The widen­ing dif­fer­en­tial means the drilling out­look in Canada will be di­min­ished head­ing into the new year, Pre­ci­sion’s Kevin Neveu told re­porters this week.

Ear­lier this year, Sco­tia­bank fore­cast the Cana­dian oil­patch would be stuck for at least 18 months in a pe­riod of con­strained take-away ca­pac­ity, po­ten­tially shav­ing $15.6 bil­lion in rev­enues from the sec­tor this year.

John­ston said rail ship­ments, which sat at 200,000 bar­rels per day in the sum­mer, will grow to near 300,000 by the end of the year and con­tinue to climb in 2019.

As the U.S. re­finer­ies come back on line later in the year, he be­lieves the pres­sure on Cana­dian oil prices should ease.

But the longer-term so­lu­tion is to build new pipe­line projects like the Trans Moun­tain ex­pan­sion, Line 3 and Key­stone XL.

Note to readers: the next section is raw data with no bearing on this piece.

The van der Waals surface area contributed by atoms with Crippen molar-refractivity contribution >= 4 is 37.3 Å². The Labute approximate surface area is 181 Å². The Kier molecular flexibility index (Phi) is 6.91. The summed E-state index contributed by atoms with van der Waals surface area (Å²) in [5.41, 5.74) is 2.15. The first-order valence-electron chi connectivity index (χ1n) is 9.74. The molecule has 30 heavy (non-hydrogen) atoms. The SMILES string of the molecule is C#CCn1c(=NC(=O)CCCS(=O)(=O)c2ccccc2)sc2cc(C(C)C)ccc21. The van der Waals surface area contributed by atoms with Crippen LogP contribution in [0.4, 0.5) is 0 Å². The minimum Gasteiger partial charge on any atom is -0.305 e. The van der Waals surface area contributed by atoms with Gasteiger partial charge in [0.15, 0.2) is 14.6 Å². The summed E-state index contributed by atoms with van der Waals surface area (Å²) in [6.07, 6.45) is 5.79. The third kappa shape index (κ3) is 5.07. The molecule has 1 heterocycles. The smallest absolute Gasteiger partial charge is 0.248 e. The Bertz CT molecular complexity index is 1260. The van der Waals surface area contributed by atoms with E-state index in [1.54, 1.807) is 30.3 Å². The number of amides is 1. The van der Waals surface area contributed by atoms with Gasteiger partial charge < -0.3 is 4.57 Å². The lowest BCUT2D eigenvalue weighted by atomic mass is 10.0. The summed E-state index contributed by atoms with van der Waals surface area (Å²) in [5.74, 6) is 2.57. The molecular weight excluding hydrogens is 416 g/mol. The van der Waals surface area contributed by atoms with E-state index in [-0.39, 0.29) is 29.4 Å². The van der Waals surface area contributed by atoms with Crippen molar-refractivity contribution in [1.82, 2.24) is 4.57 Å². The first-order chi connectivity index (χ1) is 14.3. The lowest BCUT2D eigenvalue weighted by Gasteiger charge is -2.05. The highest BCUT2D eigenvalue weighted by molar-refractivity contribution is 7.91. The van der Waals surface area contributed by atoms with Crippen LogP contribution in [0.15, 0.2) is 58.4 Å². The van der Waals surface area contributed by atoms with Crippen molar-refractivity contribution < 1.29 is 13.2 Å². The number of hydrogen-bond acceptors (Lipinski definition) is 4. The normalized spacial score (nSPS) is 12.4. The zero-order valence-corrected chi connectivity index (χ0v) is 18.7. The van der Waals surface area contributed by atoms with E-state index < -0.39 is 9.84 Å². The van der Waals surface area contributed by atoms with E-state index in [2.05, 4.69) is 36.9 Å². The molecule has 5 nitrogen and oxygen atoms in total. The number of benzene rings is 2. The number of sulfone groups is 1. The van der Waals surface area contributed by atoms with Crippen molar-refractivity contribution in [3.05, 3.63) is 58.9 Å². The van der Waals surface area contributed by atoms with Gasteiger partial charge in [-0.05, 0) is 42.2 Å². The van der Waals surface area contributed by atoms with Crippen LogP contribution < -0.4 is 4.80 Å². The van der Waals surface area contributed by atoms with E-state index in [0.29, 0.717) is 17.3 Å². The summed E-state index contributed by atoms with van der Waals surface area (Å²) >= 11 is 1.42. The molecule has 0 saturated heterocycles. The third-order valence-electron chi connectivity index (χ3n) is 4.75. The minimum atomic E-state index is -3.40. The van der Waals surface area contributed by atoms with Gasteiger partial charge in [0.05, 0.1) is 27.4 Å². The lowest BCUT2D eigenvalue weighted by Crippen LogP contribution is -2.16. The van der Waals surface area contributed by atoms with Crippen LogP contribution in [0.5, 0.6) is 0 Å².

McMillan said he would wel­come an emer­gency meet­ing with pro­vin­cial and fed­eral govern­ment of­fi­cials to look for other so­lu­tions, but noted: “There is no sil­ver bul­let here.”

The core of the prob­lem is that pipe­line projects that could have gone ahead sev­eral years ago have been de­layed or de­railed.

As oil pro­duc­tion con­tin­ues to in­crease, the price dis­count will re­main a headache in 2019.

“There is not an im­me­di­ate fix to this, un­less some pro­duc­ers start sus­pend­ing their pro­duc­tion,” added Fager­heim.

“We have put our­selves in such a dif­fi­cult sit­u­a­tion. To me it’s stag­ger­ing what we’ve done.”


Tim McMillan, chief ex­ec­u­tive of the Cana­dian As­so­ci­a­tion of Petroleum Pro­duc­ers, said the “cri­sis” in prices is the re­sult of can­celling pipe­line projects over the last decade.